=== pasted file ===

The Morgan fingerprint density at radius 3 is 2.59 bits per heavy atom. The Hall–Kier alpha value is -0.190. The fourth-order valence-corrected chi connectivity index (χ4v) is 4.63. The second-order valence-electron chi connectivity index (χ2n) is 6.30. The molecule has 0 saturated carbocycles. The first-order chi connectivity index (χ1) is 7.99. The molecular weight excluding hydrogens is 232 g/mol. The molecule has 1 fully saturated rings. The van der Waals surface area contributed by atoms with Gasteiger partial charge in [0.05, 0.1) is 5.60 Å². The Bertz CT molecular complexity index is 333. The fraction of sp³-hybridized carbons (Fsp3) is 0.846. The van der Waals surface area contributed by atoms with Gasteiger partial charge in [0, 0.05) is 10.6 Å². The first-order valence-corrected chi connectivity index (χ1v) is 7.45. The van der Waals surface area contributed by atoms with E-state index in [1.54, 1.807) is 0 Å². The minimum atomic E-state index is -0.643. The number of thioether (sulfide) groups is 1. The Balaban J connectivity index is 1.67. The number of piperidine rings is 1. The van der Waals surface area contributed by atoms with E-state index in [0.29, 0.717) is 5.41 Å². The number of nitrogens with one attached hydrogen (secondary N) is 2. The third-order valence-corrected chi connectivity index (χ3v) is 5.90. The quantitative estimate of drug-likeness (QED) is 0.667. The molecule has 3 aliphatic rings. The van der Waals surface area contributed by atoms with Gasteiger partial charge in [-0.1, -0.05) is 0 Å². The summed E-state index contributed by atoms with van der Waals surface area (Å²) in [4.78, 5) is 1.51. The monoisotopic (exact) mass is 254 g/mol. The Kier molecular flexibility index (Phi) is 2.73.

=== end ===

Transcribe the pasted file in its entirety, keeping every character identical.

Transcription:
The Morgan fingerprint density at radius 3 is 2.59 bits per heavy atom. The Hall–Kier alpha value is -0.190. The fourth-order valence-corrected chi connectivity index (χ4v) is 4.63. The second-order valence-electron chi connectivity index (χ2n) is 6.30. The molecule has 0 saturated carbocycles. The first-order chi connectivity index (χ1) is 7.99. The molecular weight excluding hydrogens is 232 g/mol. The molecule has 1 fully saturated rings. The van der Waals surface area contributed by atoms with Gasteiger partial charge in [0.05, 0.1) is 5.60 Å². The Bertz CT molecular complexity index is 333. The fraction of sp³-hybridized carbons (Fsp3) is 0.846. The van der Waals surface area contributed by atoms with Gasteiger partial charge in [0, 0.05) is 10.6 Å². The first-order valence-corrected chi connectivity index (χ1v) is 7.45. The van der Waals surface area contributed by atoms with E-state index in [1.54, 1.807) is 0 Å². The minimum atomic E-state index is -0.643. The number of thioether (sulfide) groups is 1. The Balaban J connectivity index is 1.67. The number of piperidine rings is 1. The van der Waals surface area contributed by atoms with E-state index in [0.29, 0.717) is 5.41 Å². The number of nitrogens with one attached hydrogen (secondary N) is 2. The third-order valence-corrected chi connectivity index (χ3v) is 5.90. The quantitative estimate of drug-likeness (QED) is 0.667. The molecule has 3 aliphatic rings. The van der Waals surface area contributed by atoms with Gasteiger partial charge in [-0.1, -0.05) is 0 Å². The summed E-state index contributed by atoms with van der Waals surface area (Å²) in [4.78, 5) is 1.51. The monoisotopic (exact) mass is 254 g/mol. The Kier molecular flexibility index (Phi) is 2.73.